Challenging ethnographic theorists like Claude Lévi-Strauss, L.L. Wynn’s “Love, Sex, and Desire in Modern Egypt: Navigating the Margins of Respectability” (University of Texas Press, 2018) considers aspects of love and desire often overlooked by theorists when describing kinship structures. Wynn focuses on 21st century Cairenes in her book, with research collected from 2000-2015 on middle- to upper-class men and women, predominantly heterosexual, and conversations overheard in Arabic.
Female respectability and male honor come to the forefront of this study as Wynn observes behaviors akin to a “scanning of signs.” This is shown candidly when her acquaintances perceive a woman’s respectability rating through her dress, make-up, gestures, and implied social class while sitting at a table. As she notes, “Egyptian women in pursuit of love and desire deftly navigate, manipulate, and defy moralizing cultural norms that penalize women who have sex outside marriage as unrespectable social pariahs, even as they applaud for their virility men who do so.”’ In the words of the reviewer, “This is an excellent book for anthropology students, especially in its interplay of theoretical and research chapters. It is a guide to the minefields of ethnography and an argument against rigid categories and theories in any field.”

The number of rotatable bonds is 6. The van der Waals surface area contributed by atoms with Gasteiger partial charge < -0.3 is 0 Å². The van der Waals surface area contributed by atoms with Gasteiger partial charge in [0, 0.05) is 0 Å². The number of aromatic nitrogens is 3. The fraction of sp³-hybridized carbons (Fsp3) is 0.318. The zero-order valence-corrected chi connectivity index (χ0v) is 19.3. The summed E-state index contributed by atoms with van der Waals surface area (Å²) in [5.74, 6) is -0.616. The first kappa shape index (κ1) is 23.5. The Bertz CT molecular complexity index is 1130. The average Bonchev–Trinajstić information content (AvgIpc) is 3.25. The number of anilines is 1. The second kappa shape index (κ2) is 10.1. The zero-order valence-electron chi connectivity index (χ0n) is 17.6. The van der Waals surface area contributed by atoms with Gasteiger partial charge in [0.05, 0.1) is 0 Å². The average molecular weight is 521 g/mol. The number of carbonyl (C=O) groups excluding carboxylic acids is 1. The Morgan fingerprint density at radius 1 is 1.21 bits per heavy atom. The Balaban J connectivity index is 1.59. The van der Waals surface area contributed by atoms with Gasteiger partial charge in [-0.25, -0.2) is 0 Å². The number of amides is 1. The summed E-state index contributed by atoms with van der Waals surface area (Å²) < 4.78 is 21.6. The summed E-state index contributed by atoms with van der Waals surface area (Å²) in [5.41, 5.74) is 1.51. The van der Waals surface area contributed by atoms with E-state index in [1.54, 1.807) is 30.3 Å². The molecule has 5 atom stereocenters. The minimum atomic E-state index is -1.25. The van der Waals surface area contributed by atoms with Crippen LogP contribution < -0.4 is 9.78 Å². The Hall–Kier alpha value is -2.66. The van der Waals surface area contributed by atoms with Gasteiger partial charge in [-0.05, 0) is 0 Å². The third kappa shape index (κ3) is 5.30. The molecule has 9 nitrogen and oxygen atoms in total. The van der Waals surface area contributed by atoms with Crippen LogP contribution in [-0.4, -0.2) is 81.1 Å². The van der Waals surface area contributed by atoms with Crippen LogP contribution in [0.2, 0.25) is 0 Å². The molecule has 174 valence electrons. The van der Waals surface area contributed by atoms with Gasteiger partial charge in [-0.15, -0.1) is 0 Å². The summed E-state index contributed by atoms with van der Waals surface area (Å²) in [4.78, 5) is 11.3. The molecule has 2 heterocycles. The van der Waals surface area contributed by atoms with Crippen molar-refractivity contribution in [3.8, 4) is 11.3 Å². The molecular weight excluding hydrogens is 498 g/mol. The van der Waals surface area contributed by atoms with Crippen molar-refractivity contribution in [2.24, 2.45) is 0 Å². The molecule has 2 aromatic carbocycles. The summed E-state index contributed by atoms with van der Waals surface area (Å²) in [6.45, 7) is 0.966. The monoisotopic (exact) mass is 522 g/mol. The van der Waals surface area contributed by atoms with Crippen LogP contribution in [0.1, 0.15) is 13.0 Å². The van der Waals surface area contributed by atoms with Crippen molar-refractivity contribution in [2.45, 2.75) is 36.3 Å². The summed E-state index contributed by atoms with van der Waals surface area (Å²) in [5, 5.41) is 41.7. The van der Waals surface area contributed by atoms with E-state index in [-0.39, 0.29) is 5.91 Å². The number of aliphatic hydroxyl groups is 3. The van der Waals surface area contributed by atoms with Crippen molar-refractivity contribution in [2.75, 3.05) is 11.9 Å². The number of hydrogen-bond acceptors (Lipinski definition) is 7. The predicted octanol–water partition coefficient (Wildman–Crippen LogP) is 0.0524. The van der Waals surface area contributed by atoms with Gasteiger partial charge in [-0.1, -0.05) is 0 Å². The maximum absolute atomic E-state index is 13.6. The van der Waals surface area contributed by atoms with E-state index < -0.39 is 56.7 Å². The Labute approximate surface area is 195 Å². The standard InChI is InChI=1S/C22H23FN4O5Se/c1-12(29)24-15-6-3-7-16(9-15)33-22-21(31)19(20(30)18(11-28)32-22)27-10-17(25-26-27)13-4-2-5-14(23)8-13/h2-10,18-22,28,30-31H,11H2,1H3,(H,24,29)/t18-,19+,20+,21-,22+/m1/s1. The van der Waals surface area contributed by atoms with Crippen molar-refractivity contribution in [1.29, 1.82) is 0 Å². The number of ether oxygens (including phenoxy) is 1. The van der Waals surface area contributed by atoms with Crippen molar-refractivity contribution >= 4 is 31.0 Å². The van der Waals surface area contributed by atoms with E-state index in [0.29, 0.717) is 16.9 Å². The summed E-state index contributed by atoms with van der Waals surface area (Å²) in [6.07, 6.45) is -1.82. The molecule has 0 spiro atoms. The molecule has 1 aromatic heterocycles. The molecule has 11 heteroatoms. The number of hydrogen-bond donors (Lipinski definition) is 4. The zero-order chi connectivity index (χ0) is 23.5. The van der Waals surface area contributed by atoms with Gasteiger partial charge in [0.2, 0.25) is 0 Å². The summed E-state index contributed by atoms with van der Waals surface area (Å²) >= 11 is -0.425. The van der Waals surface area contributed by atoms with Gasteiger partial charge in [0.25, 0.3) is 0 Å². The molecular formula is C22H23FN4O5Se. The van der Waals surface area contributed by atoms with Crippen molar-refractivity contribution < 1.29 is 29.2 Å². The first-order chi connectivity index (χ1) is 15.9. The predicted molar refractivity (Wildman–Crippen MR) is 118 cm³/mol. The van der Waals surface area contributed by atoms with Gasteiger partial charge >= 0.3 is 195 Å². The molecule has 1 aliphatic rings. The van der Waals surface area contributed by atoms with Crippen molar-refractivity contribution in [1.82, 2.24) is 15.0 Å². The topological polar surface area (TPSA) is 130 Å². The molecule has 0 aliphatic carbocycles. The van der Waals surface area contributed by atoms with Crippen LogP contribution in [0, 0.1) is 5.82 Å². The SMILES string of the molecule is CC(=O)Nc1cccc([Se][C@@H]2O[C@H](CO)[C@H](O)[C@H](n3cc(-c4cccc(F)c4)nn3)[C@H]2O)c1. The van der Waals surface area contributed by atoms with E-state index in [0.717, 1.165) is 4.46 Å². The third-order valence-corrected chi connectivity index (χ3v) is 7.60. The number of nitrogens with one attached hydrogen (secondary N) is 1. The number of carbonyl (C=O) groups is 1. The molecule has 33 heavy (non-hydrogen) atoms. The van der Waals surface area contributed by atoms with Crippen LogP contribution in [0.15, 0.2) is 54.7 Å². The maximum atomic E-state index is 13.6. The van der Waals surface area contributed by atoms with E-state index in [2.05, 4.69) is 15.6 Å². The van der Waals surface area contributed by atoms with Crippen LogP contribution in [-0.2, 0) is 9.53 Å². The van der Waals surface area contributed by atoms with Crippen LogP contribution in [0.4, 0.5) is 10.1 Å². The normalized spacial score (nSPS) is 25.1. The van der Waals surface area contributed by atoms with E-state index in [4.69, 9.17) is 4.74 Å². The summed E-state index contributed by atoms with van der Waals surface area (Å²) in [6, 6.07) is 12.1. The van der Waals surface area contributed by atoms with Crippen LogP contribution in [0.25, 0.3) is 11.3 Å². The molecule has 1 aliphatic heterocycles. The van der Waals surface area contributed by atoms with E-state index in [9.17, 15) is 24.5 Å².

“The Scanning of Signs: 'Love, Sex, and Desire in Modern Egypt: Navigating the Margins of Respectability,’” reviewed by Pamela Nice, is scheduled to appear in the forthcoming Al Jadid, Vol. 24, No. 78, 2020.
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